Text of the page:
????? ??????? ????????, ??? ????? ?? ?????? ???????: ??? ?????? ?????? ???????, ?????? ??????? ?????? ?????? (???, 1897) ???? ??????.

???? ???? ??????? ??? ??????????? ???? ????? ?????? (?"?????????") – ???????? ????? ??? "????? ?????" ???? ????? (1913–1914) ??? ???? ???-?????? ?????:‏‏[1]

?? ??? ??? ???? ?????? ???? ????? ???? ??????, ?? [...] ?? ??? ?? ????? ???. ??????, ????? ????? ????? ?? ????? ????? ????????, ????? ?? ???? ?? ???? ?????? ??????? ?????? ??? ????? ??? ?? ?????? ????? ?????? ??????? – ???? ?? ???? ????? ?????? ?????? ?????? ?????. [...] ???? ??????? ?? ???????, ???? ???? ?????? ??????? ??? ?????? ????????; ???? ????? ??????.



?????? ?????? (????? ?????), ????: ?????, ???"? 1911.
??????, ????: ??????-????, 1920.
??? ????-??????? ??? ?? ?????? ????????? ??? XIX ??????????: ? ????????-??????? ??????, ?????: ???, ???"?-1922.
????????? ???????, ?????: ?. ???????, 1910–1915. ????? ?? ?????; ???? ????? ???????? ??????:

??????? ???: ???????? ??????, ?????: ???-??????-????????, 1927.
????????? ???????, ????: ?????, 1929.
????????? ?????, ??? ????: ????, 1953.

??????? ????????

???-??????, ??????? ???????? ?? ???????????? ??????? ???? ?????? (??????)
???? ???? ????, ?????????????????????? ("????? ??????"), ??????? ?? ?????
??? ????, ??? ?????? (????? 30 ??? ?????), ???, 2 ?????? 1954 (?? ???? "?????? ????????", ??? ?)
?. ????, ??? ??? ????? ???? ?????? (?? ????? ???? ?? ??? ??????), ???, 27 ??????? 1958
????? ??????, "??? ??????", BEITARIELA'S BLOG

???? ???:

Dr. J. Eljaschoff, "Ueber Jargon ("Juedisch") und Jargonliteratur", in: Berthold Feiwel & Ephraim Moses Lilien (Hgs.), Jüdischer Almanach 5663, Berlin: Jüdischer Verlag, 1902, p. 58 (in Compact Memory) (???????)
Isidor Eljaschoff, "Ch. D. Nomberg", Ost und West, 11, 1903, pp. 763–768 (in Compact Memory) (???????)

????? ??????

^ ‏‏???? ??????? ???: ??? ?????, The Great Jewish Language War,‏ 8 ???? 2003, ???? Hagshama. ?????? ?? ??? ??: ????? ???-???, "??????? ?? ??? ????? ?????-?????", ??????, 35/36, 1986, ??' 46–54.‏



Dr. Israel Isidor Elyashev
(1873–1924), literary critic. Bal-Makhshoves (“Man of Thoughts”; pseudonym of Isidor [Yisroel] Eliashev) was born in Kovno, Lithuania, to a wealthy family. His father, Shloyme Zalkind Eliashev, had been a maskil in his youth, but after marriage reverted to religion, becoming an adherent of the Musar Movement. The dim, penitential sermons Bal-Makhshoves attended with his father as a child filled him with “gloom and terror,” stamping his personality with the pervasive melancholy that characterized him as an adult. This piety, however, was offset in the household by an open attitude to the learning of French, German, and Russian. At age 10, Bal-Makhshoves was sent to the Musar yeshiva in Grobin, from which he was expelled for heretical tendencies some two years later. A year or so afterward, his parents made the surprising decision to send him to high school in Switzerland.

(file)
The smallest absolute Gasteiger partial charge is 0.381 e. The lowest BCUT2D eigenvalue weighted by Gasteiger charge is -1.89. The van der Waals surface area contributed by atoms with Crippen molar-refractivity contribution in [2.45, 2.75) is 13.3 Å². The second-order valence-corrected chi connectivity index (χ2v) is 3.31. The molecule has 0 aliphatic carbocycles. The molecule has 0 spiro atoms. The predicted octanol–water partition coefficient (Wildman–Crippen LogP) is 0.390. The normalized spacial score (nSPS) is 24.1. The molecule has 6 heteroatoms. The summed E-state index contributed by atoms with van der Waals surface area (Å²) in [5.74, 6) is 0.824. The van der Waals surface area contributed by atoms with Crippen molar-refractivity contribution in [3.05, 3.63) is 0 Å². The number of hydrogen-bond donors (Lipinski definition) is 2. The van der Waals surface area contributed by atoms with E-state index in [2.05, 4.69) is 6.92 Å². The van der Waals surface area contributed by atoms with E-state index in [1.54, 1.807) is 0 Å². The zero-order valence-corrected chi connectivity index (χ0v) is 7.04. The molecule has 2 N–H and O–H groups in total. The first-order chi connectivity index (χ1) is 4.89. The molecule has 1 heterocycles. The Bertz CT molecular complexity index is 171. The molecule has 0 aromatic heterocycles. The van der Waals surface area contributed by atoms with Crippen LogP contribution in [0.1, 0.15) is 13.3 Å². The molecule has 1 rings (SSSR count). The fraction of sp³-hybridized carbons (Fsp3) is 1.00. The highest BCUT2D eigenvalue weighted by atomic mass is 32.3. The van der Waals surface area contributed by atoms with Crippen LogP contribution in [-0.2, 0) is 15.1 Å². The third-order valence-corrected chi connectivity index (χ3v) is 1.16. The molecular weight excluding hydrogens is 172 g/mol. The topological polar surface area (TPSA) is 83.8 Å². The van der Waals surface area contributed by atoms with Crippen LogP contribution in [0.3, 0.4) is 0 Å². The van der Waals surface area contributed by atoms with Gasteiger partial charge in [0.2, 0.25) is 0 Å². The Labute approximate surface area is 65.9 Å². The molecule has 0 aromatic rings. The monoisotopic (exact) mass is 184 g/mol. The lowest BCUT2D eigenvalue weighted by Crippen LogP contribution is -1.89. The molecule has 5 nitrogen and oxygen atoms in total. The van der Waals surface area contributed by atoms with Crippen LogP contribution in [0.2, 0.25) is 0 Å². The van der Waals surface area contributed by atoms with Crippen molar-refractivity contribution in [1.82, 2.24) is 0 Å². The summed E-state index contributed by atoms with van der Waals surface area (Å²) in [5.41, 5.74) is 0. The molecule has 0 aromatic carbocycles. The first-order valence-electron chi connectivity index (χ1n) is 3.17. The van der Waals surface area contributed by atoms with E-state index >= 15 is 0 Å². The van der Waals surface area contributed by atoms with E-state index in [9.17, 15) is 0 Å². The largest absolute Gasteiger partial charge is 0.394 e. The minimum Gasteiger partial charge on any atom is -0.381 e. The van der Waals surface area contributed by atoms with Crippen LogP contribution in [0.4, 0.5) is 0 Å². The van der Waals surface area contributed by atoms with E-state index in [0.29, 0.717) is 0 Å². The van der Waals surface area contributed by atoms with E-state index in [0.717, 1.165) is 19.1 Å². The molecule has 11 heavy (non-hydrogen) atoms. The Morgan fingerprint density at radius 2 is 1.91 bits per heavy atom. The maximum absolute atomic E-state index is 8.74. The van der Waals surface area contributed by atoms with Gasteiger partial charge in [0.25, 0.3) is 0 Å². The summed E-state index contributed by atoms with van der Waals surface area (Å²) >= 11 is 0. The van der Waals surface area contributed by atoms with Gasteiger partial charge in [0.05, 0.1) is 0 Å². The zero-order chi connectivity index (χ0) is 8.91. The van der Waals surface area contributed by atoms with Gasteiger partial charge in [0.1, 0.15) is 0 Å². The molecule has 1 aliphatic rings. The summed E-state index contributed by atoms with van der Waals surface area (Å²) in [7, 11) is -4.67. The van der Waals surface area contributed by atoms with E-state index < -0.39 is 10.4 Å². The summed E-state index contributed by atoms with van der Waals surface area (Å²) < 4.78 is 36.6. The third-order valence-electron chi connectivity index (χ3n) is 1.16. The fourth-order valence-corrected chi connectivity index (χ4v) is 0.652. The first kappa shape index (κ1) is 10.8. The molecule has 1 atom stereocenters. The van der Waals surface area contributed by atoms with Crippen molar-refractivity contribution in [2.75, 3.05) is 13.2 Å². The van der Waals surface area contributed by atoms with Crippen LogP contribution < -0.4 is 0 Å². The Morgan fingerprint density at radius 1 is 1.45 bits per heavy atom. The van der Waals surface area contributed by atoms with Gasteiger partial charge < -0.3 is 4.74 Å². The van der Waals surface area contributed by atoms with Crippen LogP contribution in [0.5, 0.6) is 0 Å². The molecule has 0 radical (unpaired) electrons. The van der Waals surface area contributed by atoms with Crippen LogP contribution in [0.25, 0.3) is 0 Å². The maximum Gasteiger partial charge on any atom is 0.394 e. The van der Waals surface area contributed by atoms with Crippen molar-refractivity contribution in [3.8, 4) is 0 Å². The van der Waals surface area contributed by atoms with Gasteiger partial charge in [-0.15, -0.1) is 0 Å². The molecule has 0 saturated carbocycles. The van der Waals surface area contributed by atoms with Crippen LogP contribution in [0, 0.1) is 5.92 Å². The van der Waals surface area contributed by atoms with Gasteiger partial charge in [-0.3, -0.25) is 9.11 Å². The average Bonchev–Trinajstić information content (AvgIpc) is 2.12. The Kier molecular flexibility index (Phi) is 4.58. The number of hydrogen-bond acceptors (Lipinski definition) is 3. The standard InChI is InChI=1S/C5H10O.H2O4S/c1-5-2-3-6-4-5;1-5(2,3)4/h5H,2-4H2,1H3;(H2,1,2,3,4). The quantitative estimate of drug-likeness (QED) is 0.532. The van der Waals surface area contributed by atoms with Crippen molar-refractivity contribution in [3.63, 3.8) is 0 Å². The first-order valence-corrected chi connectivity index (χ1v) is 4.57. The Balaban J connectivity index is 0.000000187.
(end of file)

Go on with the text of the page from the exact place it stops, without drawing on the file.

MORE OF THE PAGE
Eliashev went on to study medicine and biology at the universities of Heidelberg and Berlin, qualifying as a doctor. His contact with Jewish student groups in the latter city led him to espouse the Zionism of Theodor Herzl, a cause to which he remained faithful. He made his literary debut in articles published in German and Russian in the mid-1890s. His first Yiddish literary piece, a feuilleton of slight value, was published in a Romanian journal in 1897. Bal-Makhshoves only took up serious Yiddish writing in 1899 at the urging of Yoysef Lurie, editor of the Warsaw weekly Der yud.

In 1901, Bal-Makhshoves returned to Warsaw after 15 years in the West. He practiced medicine only intermittently, devoting himself mainly to Yiddish belles lettres. Within several years, his regular articles in Der yud and other Yiddish periodicals made him the leading Yiddish literary critic of the day. From about 1910 on, however, he struck an increasingly pessimistic tone; in correspondence from this period he despairs of the present and future of modern Yiddish culture. This pessimism may have been partially due to his depression, exacerbated by the collapse of his marriage to a much younger woman. The World War I years marked a hiatus in his literary activity; the Yiddish press was banned in Russia in 1915 and Bal-Makhshoves was mobilized as a military doctor. In the postwar years his mood seems to have lifted and he resumed his literary activity with gusto. Returning to Berlin in 1921, his morale was much boosted by the widespread acclaim accorded him on the twenty-fifth jubilee of his literary activity celebrated in the city on 14 July 1923. Shortly thereafter, however, his chronic physical and psychological ailments took a turn for the worse and he returned to Kovno, where he died.